When we reference “white noise” in modeling, the “noise” is in reference to there being no set pattern and all variations being random. The “white” is in reference to all the frequencies being represented equally.
You may have heard of “white noise” when it comes to signal processing, but this is not the only application for the term. It is also a way to describe data in modeling.
White noise can be most easily defined as the variations in data that are unexplainable by any regression model.
There are some clear benefits to using white noise when building time series models:
Having a model for the data is necessary for all statistical tests. Being able to model white noise helps make sense of data.
One benefit of white noise is that it can be used to check for errors as well as being able to determine if a model is wrong. This can help protect the data scientist from unfavorable results.
Using a white noise model is helpful for demonstrating things like thermal noise in real-world systems.
The white noise model is important to understand for the following reasons:
Should you find that your data is essentially white noise surrounding a fixed level, you should fit a model around that fixed level.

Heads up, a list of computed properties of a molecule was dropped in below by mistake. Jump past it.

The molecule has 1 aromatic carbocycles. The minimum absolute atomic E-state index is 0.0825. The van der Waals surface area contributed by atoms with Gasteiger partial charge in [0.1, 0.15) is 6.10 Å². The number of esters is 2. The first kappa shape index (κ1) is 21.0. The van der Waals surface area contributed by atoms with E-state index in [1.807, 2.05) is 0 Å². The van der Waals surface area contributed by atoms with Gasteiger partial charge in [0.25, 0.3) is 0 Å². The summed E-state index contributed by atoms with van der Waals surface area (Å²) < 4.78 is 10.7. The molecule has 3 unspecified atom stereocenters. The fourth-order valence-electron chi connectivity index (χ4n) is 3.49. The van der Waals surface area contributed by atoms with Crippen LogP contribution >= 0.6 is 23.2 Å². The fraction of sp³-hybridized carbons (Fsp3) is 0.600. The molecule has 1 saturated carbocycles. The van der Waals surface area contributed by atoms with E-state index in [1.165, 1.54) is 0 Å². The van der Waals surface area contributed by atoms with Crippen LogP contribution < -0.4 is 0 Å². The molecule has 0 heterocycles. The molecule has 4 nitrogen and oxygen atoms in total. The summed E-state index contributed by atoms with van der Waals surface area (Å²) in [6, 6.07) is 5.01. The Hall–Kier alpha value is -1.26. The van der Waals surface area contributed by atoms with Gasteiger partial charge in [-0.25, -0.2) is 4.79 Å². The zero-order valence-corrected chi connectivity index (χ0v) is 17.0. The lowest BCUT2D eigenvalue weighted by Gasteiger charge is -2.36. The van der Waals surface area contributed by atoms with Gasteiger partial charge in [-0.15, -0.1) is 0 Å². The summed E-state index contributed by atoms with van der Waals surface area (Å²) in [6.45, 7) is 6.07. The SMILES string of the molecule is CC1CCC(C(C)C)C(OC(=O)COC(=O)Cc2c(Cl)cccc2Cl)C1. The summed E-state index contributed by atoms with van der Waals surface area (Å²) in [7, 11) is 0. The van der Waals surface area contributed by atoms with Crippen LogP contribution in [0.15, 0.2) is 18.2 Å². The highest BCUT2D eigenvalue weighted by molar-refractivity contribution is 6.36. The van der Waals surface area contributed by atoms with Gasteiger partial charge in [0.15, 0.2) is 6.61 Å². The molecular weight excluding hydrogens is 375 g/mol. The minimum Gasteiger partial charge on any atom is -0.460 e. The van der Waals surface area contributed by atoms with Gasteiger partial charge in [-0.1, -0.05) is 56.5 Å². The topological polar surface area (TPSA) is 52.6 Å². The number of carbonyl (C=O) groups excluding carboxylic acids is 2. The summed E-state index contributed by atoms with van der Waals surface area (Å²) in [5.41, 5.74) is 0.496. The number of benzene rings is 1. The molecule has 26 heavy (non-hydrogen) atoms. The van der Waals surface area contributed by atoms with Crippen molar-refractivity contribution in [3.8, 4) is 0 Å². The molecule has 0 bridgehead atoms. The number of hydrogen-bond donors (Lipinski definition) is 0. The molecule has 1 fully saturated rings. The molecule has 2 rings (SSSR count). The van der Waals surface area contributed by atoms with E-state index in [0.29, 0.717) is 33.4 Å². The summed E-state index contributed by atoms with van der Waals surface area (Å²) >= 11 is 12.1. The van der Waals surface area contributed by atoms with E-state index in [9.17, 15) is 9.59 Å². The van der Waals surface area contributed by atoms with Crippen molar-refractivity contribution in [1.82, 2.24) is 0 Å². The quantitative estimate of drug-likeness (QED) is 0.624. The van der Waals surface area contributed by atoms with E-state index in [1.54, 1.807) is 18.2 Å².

By understanding white noise, you could show the strength of your model if it turns out that the residual errors you have are merely white noise.
The white noise model is important to understand on the way to working with the “random walk” model.
A company is wanting to look at the changes in its inventory of several items over its history. To do this, a great deal of data was collected from inventory managers and the organization’s records. When mapped out, however, some correlations seemed questionable. After some testing, it was found that the data contained a significant amount of white noise.
Here are some best practices to consider when working with white noise models:
Running tests to determine if data is white noise should be one of the first things that data scientists do. This way, there is little time wasted fitting models into sets that do not have meaningful information to extract.
If it turns out that a set of data is not white noise once it has been fitted to a model, testing for white noise on residual errors will give an indicator as to how much information can be extracted from the data.
A couple of useful techniques for analyzing time series data to determine if it is white noise would be the Ljung-Box test and autocorrelation plots.
In time series data, it will be represented by Yi = Li + Ni. For instances where the current level is proportionate to the random variation extent, there is a multiplicative version that is expressed as Yi = Li * Ni.
“Random walk” models are created from data that appears to be highly correlated but is actually auto-correlated white noise.
Some examples would be the autoregressive model, the Gaussian AR(p) model, the MA(q) moving average model, and the random walk model.
There may be times when you run across variations in data that are simply unexplainable. This data, nevertheless, will need to be accounted for. Thankfully, if you have an understanding of white noise and how to present it, this should not create a problem.